Changing of the guard at the Seattle Seahawks running back spot?
Is 2014 the year Marshawn Lynch becomes “just a guy”?
The Seattle Seahawks’ rushing attack has been a beastly affair, of recent. How much longer can the Seahawks expect to remain a top-producing rushing offense as a mostly one-man operation?
The Seattle Seahawks’ offense goes through running back Marshawn Lynch. A rarity it today’s pass-happy NFL, the Seahawks, by default of design and available talent, are as much of a run-first, pass second offensive attack as the NFL is likely to see. In fact, according to fftoday.com, the Seahawks led the NFL in run/pass ratio in 2013 with a 55 percent run and 45 percent pass ratio — just barely edging out the San Francisco 49ers in that category.
What can the Seahawks expect going forward? Of all NFL positions, running back is the position most usually considered to be a young-man’s place. The age of 30 — with only few exceptions — is the end of the line for a starting or prominent running back. Many lose their top effectiveness years before landing on the wrong side of 30.
Lynch, Seattle’s running beast extraordinaire, concluded another remarkable season in 2013 at the age of 27. He turns 28 this month. It’s not the end of the line for Lynch, who will be less than two years from the running back’s old man status when he next plays in a game that counts, but it’s getting close.
The Seahawks are aware of the short shelf life of their battering ram and have endeavored to re-supply the position with younger talent. “Endeavored” is the key word, as the Seahawks have, as a matter of routine, relied upon Lynch as the undisputed lead back of their NFL-leading rushing attempts. While many other NFL teams have sought to minimize their exposure at the running back position by favoring a running-back-by-committee approach, the Seahawks have remained old school.
Give it to Lynch. We’ll worry about the consequences later.
Those consequences could appear in the 2014 season.
The Seattle Seahawks invested their top 2013 draft choice (second round) in running back Christine Michael. For their draft investment, they received 18 rushing attempts for 79 yards. That’s a half-game for Lynch. Michael could not rise above the third-string role behind Lynch and fellow running back Robert Turbin. He only played in four games, total.
So, at least he’s fresh. Whether he is capable of taking over the role in the near or not-so-far-off future remains to be seen. His 4.4 yards per carry are nothing to scoff at.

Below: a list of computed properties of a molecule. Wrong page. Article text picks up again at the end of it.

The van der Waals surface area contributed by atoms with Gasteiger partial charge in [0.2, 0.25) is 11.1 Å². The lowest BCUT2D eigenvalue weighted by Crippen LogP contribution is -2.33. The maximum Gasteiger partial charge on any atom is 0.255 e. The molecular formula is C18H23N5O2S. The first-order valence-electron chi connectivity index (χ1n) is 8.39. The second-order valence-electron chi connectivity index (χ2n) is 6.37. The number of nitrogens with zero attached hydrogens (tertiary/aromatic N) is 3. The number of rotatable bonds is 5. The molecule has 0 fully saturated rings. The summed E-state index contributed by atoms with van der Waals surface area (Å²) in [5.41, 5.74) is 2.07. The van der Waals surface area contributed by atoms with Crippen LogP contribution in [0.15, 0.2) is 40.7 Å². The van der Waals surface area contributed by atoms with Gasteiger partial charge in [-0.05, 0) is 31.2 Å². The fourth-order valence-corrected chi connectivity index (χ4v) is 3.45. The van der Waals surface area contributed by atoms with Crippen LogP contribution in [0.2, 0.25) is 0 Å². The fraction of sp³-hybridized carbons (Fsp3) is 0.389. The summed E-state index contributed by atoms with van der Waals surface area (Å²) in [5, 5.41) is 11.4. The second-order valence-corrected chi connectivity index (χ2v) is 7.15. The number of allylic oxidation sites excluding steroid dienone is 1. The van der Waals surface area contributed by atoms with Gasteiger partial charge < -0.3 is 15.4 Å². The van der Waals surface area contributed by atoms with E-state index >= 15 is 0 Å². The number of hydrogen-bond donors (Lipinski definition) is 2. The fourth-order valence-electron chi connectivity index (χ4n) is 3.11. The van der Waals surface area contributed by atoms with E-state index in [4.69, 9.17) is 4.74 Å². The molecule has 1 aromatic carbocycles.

The Seahawks employed three fullback-type running backs last year. The combined rushing efforts of those three men: Spencer Ware, Michael Robinson and Derrick Coleman, netted a total of less than 15 rush yards. The Seahawks clearly do not waste carries on fullbacks. Rushing attempts are by the pure running backs only, apart from scrambles and the odd end-around gambit.
As it stands now, the only likely relief for the about-to-be-too-old Lynch will come from the thus-far unimpressive Turbin. Now in his third year, Turbin has logged 157 carries for 618 yards, a 3.9 yards-per-carry average. Turbin produced only 264 yards in 2013, which reflects a decrease in output from his rookie campaign. Not the right kind of trend for Seahawks fans that may be wondering if Turbin can become the next Lynch.
Of course, the Seahawks may opt to re-stock the position in the NFL draft. It is, as noted, a young man’s position. They may have short shelf-lives, but running backs are often easier to integrate into offenses than virtually any other offensive position.
Unless, of course, you’re Christine Michael or Robert Turbin. The Seahawks will certainly let Turbin and Michael try to shine in the offseason and preseason. Despite being a high draft pick, Michael can likely expect to see new competition for the last running back spot on the regular season roster in the form of one or more rookies.
Unless the Seahawks opt to select a running back high in the draft, the changing of the guard at the running back spot appears to be a future move, not the current plan. The job is still Lynch’s to lose. Unfortunately, Lynch is now at the age where productivity can fall off quickly, a la latter-day Shaun Alexander and LaDainian Tomlinson. Seahawk fans will recall both players were the kings of their times, until suddenly they weren’t.
Is 2014 the year Marshawn Lynch becomes “just a guy”? Better hope not. The contenders are unproven.
An earlier version of this article appeared on Oregon Sports News.
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